Da na na na na na na na Batman. Quality lyrics there and now you’ve got the tune stuck in your head and put your underpants over your trousers and run around the house like the caped crusader, let’s get to the subject. It’s not the Batmobile of the movies, but rather the Bavarian Batmobile, the legendary BMW 3.0 CSL, although of course it’s actually a 3.2.
There were three versions of the E9 Coupé Sport Leicht (CSL), only the last of which received the nickname of the Batmobile. The first was introduced in 1971 with a 2985 cc engine producing 177 hp. Developed with Alpina, such items as the bumpers and carpets were removed and aluminium was used for the bonnet, boot and doors. As with so many famous models, the aim was to go racing and in order to do so, BMW needed to build 1000 for homologation, but only 165 were sold so BMW decided to do things themselves the following year.
The 1972 version had a 3003 cc six-cylinder producing 197 hp. Not all of the over 900 built were proper lightweight though, with many having luxuries befitting its executive status courtesy of what was called the City Package. It was also available in both left and right-hand drive.
However, it was the CSL of 1973, available only as a left-hooker that grabbed the attention, not only on the road but also on the race track. The engine was upgraded to a 3153 cc motor that made 206 hp at 5600 rpm and it had a top speed of 137 mph. It had a bigger chin than David Coulthard and it sprouted aerodynamic wedges along the top of the front wings. An air deflector was fitted across the top of the rear window and then BMW added that large and famous rear wing, except that they didn’t. The authorities in Germany said “nein” to it, deeming it illegal and so customers who wanted it had their car shipped with the wing in the boot and they had to fit it themselves. The Batmobile was born.
The CSL wasn’t about posing though and many of them had BMW Motorsport stickers for a reason, because this car was built to go racing and it did so very successfully. From 1973 to 1979, the CSL took six European Touring Car Titles, beaten only in 1974 by Hans Heyer in the Ford Escort RS1600. It was a class winner at Le Mans and was victorious in the US as overall winner of the 1975 Sebring 12h and the 1976 Daytona 24h.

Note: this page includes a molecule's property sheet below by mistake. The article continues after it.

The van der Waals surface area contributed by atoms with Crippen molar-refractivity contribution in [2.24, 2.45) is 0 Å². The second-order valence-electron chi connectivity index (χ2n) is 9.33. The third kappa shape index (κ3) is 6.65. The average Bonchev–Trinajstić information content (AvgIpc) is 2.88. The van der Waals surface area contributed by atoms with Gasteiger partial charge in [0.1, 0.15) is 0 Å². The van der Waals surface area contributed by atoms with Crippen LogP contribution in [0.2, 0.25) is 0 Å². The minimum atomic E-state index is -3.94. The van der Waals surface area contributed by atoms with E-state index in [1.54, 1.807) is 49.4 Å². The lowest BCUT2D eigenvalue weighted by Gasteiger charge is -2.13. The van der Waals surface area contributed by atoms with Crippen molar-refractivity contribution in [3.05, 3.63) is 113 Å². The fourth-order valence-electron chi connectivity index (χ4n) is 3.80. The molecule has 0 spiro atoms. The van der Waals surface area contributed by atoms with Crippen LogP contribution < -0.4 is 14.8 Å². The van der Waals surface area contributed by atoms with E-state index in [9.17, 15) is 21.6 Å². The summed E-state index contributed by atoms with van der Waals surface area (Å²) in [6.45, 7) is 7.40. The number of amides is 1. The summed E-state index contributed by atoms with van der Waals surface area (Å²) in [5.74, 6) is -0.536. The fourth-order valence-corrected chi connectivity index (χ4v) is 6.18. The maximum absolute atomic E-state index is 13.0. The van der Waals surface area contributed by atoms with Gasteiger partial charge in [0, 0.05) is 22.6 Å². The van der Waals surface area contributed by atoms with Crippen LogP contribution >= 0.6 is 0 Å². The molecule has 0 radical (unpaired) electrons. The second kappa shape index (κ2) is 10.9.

I had a go in one of the race cars in 2019, not behind the wheel but as a passenger at the Norisring in Germany on a DTM race weekend. It was a truly memorable experience, the car slithering around under braking, the driver constantly fighting with the steering wheel, the feeling of mortality as it slid wide out of the corners, running out to within inches of the concrete walls. It is quite a beast.
Only 167 3.2 litre CSLs were built between 1973 and 1975 so it’s a rare thing, which is why BMW UK only occasionally lets the pristine example it has owned since new out of its sight. But Car and Classic readers are an esteemed bunch and so on a very wet Monday morning a shiny truck arrived and a gentleman lowered the door to reveal, the Batmobile. He was impressed to be delivering it, wanting to know who I was and why I was getting the car, saying that generally it only gets transported to classic car events. The week before it had been present at a BMW UK media event where some of the UK’s top motoring hacks got to drive a wide range of BMW models. But not the CSL, they were told strictly hands off. See, you guys are special.
I nursed it into the driveway like Ferris Bueller when he first climbs into the Ferrari 250 GT California, a job made harder by the complete lack of a right side wing mirror. And then I covered it and left it. It was raining hard and I was not going to be that guy, you know the one who stupidly goes out on cold tyres on a wet road and allows a very rare £250,000 car to become one with a nest of birds in a hedgerow. Nope, that was not going to be me. And so it sat, its rear wing looking ominous beneath the cover.